New step for job applicants: FBI checks
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In the wake of Sept. 11, an increasing number of companies - prompted in part by the government - are rolling out the fingerprint pads to find out. They are zipping the ink stains over to the FBI, calling the Immigration and Naturalization Service to check on legal status, and hiring outside screeners to make sure job résumés are accurate. The scramble to check history is stretching from limo drivers to airline pilots to chefs.
Proponents of the new snooping say it may help root out potential problems by finding people with a past criminal history or fake citizenship papers.
Opponents fear it will result in many people being fired for youthful indiscretions they have already served time for. It is an issue likely to find its way into the courts because real jobs - and livelihoods - are at stake.
"This is probably the most security conscious we have been in the last 60 years," says Phil Anderson of the Center for Strategic and International Studies in Washington.
Nowhere is this more apparent than in the firms that specialize in screening potential employees for other companies. At ChoicePoint, based in metro Atlanta, "the phones lit up" right after Sept. 11, says Dave Cook, vice president in charge of sales and marketing. "People said we're not looking broad enough or deep enough at our employees."
The searches are turning up some unpleasant surprises. Mr. Cook says his firm has identified hundreds of major thefts and murders that may not have been reported on employment applications.
In the past, banks, defense contractors, and those who were required by law, such as schools and day-care centers, did the checks. Now, the universe has expanded. For example, the temp business is now checking for criminal violations. "Their clients are requiring it, so they are doing it," says Albert Bueno, president of RSI, based in Hollywood, Fla.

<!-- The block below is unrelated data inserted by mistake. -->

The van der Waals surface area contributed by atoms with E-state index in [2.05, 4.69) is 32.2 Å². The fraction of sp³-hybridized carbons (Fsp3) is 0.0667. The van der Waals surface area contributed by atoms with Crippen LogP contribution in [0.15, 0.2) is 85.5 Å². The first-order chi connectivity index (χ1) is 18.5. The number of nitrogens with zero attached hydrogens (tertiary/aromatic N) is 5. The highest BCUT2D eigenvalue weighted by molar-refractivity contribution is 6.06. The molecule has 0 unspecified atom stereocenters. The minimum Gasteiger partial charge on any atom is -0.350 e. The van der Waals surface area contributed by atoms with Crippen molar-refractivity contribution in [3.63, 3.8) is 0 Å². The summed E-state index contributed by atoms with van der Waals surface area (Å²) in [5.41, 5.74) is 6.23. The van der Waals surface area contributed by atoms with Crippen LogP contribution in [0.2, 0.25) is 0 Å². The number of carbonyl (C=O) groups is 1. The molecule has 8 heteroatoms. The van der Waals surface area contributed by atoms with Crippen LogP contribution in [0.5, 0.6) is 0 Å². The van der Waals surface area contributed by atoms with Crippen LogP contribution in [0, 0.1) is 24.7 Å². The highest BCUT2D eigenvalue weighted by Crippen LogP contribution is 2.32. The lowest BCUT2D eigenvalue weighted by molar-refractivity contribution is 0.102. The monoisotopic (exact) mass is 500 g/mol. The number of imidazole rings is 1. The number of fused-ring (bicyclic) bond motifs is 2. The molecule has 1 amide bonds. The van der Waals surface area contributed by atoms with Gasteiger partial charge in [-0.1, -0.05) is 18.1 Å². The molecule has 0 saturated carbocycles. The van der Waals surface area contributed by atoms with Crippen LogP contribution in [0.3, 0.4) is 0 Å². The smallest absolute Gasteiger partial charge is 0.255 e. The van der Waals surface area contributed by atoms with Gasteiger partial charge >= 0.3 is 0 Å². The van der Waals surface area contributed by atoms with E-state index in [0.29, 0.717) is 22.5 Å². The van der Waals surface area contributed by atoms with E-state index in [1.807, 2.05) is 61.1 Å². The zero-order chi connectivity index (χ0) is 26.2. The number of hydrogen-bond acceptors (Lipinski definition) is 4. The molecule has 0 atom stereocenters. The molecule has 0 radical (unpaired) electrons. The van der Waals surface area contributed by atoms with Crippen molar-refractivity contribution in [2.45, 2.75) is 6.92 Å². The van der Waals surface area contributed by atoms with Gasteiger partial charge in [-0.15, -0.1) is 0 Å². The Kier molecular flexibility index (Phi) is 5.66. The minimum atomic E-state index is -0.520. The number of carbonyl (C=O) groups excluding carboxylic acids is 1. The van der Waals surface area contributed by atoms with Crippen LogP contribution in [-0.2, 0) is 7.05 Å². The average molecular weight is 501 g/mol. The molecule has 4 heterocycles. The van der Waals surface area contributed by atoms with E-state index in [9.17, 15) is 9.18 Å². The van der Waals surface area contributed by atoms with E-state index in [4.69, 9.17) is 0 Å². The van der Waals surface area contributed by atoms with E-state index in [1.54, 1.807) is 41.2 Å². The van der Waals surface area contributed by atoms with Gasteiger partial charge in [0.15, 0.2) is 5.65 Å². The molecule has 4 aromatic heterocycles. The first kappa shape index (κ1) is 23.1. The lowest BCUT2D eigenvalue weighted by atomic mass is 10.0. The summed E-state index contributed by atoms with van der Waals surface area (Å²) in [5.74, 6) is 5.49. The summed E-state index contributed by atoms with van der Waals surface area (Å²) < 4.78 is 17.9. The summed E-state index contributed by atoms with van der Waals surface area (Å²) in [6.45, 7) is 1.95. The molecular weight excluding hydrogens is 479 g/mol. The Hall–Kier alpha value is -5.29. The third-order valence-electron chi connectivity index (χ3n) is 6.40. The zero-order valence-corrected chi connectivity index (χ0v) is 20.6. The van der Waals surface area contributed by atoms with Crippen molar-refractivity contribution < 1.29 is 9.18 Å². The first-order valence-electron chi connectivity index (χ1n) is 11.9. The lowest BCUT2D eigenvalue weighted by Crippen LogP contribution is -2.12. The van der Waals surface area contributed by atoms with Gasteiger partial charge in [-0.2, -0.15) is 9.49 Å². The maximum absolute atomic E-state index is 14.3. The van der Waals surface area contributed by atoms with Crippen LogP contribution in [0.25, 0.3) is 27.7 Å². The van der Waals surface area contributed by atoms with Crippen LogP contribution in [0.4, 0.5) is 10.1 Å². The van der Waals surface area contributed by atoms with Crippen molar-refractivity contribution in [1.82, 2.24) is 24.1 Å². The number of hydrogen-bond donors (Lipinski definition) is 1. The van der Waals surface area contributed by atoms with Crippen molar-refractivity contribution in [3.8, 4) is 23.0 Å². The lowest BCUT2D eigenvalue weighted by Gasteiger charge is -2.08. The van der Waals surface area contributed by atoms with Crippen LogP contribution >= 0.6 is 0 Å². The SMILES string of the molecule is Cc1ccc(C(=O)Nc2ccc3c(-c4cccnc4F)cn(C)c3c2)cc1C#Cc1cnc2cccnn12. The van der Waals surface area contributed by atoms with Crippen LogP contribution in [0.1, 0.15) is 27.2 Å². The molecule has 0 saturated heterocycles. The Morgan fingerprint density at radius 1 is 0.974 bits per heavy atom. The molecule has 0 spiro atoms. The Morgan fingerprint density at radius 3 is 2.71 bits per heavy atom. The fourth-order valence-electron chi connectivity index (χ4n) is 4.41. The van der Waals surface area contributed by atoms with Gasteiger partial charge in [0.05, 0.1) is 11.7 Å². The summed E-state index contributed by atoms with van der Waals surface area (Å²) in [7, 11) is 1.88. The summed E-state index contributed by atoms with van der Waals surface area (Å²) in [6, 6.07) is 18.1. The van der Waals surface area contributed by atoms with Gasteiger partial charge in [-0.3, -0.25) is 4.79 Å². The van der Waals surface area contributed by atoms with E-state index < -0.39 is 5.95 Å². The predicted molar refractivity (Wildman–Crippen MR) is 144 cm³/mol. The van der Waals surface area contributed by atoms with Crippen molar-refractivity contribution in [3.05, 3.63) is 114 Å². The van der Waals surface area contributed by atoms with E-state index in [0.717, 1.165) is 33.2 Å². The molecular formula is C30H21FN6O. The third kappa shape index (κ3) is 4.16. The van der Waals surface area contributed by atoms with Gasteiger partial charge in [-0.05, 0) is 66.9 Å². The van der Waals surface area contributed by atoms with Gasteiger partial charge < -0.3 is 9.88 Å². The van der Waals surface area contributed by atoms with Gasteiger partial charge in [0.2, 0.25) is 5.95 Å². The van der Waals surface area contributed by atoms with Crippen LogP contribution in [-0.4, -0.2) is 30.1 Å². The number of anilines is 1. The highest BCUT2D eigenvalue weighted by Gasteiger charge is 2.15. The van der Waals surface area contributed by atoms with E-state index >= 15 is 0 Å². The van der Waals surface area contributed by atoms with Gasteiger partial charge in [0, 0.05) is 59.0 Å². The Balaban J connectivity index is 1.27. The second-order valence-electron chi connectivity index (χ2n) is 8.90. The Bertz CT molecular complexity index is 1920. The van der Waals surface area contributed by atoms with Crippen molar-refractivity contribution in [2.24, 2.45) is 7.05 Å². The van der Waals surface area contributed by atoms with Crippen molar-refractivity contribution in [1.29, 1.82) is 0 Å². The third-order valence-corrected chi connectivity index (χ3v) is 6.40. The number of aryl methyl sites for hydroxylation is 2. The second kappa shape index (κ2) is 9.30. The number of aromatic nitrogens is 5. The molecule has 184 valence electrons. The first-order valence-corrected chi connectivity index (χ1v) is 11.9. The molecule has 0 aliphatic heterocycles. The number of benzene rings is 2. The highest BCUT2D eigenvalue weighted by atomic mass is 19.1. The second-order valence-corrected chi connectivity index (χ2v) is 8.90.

Last month, the Food and Drug Administration (FDA) issued proposed security guidelines that include background checks for the 11 million people who work in the food business. And the airline industry faced a deadline to fingerprint any worker with access to a secure area.
The fingerprints will be sent to the FBI for what is called a "national agency check." This is the same initial screening that the military performs to verify criminal records and citizenship. "The FBI database is pretty good," says Mr. Anderson. "If you could do that for everyone, I think it would at least narrow the focus and reduce the risk."
However, Gordon Adams, director of security-policy studies at George Washington University, calls it "probably a good idea that's run slightly amok." He worries that it will result in long delays in people getting jobs and "the longest line for [security] approval you've ever seen."
The increased security is something organized labor is keeping its eye on, says John Sweeney, president of the AFL-CIO. Although he recognizes the need for tighter security, "We will be striving to make changes to whatever might be onerous on workers and on their work careers," he says.